Small fish want to be them. Predators fear them. At first glance, you'd be forgiven for dismissing the tiny fang blenny as an easy meal ticket. However while these plankton feeders and aquarium favorites might not look like they could hurt a fly, their venom can easily make a predator's blood pressure drop like one.

In a series of feeding experiments conducted in the 1970s, the zoologist George Losey observed that after taking a forktail blenny (M. atrodorsalis) into its mouth, the grouper's typical reaction was a "violent quivering of the head with distension of the jaws and operculi." The fish eventually swam out unscathed. The grouper, on the other hand, was so scarred by the experience that it developed an aversion to this particular genus of fish.

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Fast forward more than 40 years later, and researchers from the Liverpool School of Tropical Medicine and the University of Queensland (UQ) have discovered a possible reason to explain how this tiny fish gets the better of its attackers: their venom, which comprises not one but a combination of three types of toxins, seen for the first time in a fish: a neuropeptide that can cause a drop in blood pressure. This has also been found in cone snail venom; in a lipase similar to one made by scorpions and bees that can cause inflammation; and in an opioid peptide called encephalin, which suppresses pain.

"To put that into human terms, opioid peptides would be the last thing an elite Olympic swimmer would use as performance-enhancing substances," says co-author and University of Queensland researcher Bryan Fry. "They would be more likely to drown than win gold."

Yet, despite its effect on fish, what makes the fang blenny venom so intriguing is that it doesn't seem to induce the kind of excruciating pain one would expect of such a toxic cocktail – at least not in mammals. Indeed, lab mice that were injected with its venom did not show any overt reaction though their blood pressure did drop by nearly 40 percent. On his part, Losey, who received two bites on the hips during his study, likened them to "a mild bee sting" (note: your mileage might vary) with the puncture wounds becoming inflamed after bleeding freely "for about 10 minutes."

The researchers surmise that the drop in blood pressure is probably due to the neuropeptide and opioid components, which can leave predators feeling disoriented and prevent them from pursuing the fish. "By slowing down potential predators, the fang blennies have a chance to escape," says Fry. "While the feeling of pain is not produced, opioids can produce sensations of extremely unpleasant nausea and dizziness in mammals."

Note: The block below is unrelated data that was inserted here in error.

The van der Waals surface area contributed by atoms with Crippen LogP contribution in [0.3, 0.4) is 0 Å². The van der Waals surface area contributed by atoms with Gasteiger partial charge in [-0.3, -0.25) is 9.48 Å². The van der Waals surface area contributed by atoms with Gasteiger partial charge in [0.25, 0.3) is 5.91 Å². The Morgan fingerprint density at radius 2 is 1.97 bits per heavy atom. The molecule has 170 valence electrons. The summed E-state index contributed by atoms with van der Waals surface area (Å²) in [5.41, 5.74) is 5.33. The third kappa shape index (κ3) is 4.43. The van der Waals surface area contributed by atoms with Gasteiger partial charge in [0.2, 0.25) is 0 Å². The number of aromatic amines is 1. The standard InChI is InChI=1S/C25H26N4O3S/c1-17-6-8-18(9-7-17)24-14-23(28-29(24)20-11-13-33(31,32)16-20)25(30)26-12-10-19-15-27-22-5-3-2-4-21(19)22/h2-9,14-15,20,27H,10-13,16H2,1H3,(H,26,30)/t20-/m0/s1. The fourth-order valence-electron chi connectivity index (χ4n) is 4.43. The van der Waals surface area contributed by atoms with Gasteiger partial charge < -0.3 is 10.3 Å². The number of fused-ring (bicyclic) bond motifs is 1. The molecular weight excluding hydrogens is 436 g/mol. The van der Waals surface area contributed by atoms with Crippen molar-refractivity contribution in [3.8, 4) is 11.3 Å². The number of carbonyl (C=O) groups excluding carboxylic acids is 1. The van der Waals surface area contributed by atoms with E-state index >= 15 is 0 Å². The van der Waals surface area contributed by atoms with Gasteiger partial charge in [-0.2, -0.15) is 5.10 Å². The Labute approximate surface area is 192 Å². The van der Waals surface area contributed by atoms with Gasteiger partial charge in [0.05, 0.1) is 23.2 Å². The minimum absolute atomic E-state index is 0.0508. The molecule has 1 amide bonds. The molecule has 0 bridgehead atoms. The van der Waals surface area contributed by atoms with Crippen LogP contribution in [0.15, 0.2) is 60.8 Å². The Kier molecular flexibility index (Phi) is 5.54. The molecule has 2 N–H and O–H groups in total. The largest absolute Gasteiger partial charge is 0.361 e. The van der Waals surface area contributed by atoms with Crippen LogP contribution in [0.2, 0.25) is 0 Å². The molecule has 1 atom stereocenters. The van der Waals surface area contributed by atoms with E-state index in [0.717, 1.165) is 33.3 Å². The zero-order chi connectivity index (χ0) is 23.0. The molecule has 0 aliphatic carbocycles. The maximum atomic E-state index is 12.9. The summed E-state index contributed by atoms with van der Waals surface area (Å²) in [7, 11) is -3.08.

Of the 100 fang blenny species in existence, only 30, which belong to the genus Meiacanthus, have venomous glands, which suggests that their fangs developed before their venom glands, which is unusual, says study co-author Nicholas Casewell from the Liverpool School of Tropical Medicine. "In snakes for example, we've found that some sort of venom secretions evolved first, before the evolution of the elaborate venom delivery mechanism," he explains.

Since fish can't talk, scientists can only speculate how exactly the fang blenny venom affects them, but one thing is for certain: after being bitten, predators expunge them from their diet for life. For other small fish and non-venomous fang bennies, this is reason enough for them to mimic its colors and patterns – and exploit other fishes' fear of the venomous fang blenny.

"Predatory fish will not eat those fishes because they think they are venomous and going to cause them harm, but this protection provided also allows some of these mimics to get very close to unsuspecting fish to feed on them, by picking on their scales as a micropredator," says Casewell. "All of this mimicry, all of these interactions at the community level, ultimately are stimulated by the venom system that some of these fish have."

Compared to snakes, spiders and scorpions, venomous fish – of which there are some 2,500 species – are a neglected group when it comes to the study of toxins, which is a shame, say researchers, as they could open the door to therapies for a wide range of ailments. For Fry, this is one more reason to protect nature.

"These fish are fascinating in their behaviour. They fearlessly take on potential predators while also intensively fighting for space with similar sized fish," he says. "If we lose the Great Barrier Reef, we will lose animals like the fang blenny and its unique venom that could be the source of the next blockbuster pain-killing drug."

The study was published in Current Biology.

Sources: University of Queensland, Liverpool School of Tropical Medicine

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